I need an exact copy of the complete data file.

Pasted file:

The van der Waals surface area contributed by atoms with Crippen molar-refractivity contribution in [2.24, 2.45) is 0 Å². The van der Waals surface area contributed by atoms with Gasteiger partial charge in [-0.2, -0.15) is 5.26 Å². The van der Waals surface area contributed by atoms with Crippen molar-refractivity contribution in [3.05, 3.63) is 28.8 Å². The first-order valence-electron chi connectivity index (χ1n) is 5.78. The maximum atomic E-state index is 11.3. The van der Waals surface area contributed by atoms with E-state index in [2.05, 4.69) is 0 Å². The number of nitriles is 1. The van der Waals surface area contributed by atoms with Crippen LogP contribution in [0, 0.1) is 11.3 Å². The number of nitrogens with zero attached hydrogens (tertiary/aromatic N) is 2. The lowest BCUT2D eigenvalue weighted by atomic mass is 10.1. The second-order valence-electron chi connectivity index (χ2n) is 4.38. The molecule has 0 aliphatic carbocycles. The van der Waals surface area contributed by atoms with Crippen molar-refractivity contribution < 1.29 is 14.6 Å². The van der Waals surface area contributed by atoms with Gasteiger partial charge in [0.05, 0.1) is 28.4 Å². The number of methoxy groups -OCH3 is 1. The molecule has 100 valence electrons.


The van der Waals surface area contributed by atoms with Crippen molar-refractivity contribution in [2.24, 2.45) is 0 Å². The van der Waals surface area contributed by atoms with Gasteiger partial charge in [-0.2, -0.15) is 5.26 Å². The van der Waals surface area contributed by atoms with Crippen molar-refractivity contribution in [3.05, 3.63) is 28.8 Å². The first-order valence-electron chi connectivity index (χ1n) is 5.78. The maximum atomic E-state index is 11.3. The van der Waals surface area contributed by atoms with E-state index in [2.05, 4.69) is 0 Å². The number of nitriles is 1. The van der Waals surface area contributed by atoms with Crippen LogP contribution in [0, 0.1) is 11.3 Å². The number of nitrogens with zero attached hydrogens (tertiary/aromatic N) is 2. The lowest BCUT2D eigenvalue weighted by atomic mass is 10.1. The second-order valence-electron chi connectivity index (χ2n) is 4.38. The molecule has 0 aliphatic carbocycles. The van der Waals surface area contributed by atoms with Crippen molar-refractivity contribution < 1.29 is 14.6 Å². The van der Waals surface area contributed by atoms with Gasteiger partial charge in [0.05, 0.1) is 28.4 Å². The number of methoxy groups -OCH3 is 1. The molecule has 100 valence electrons.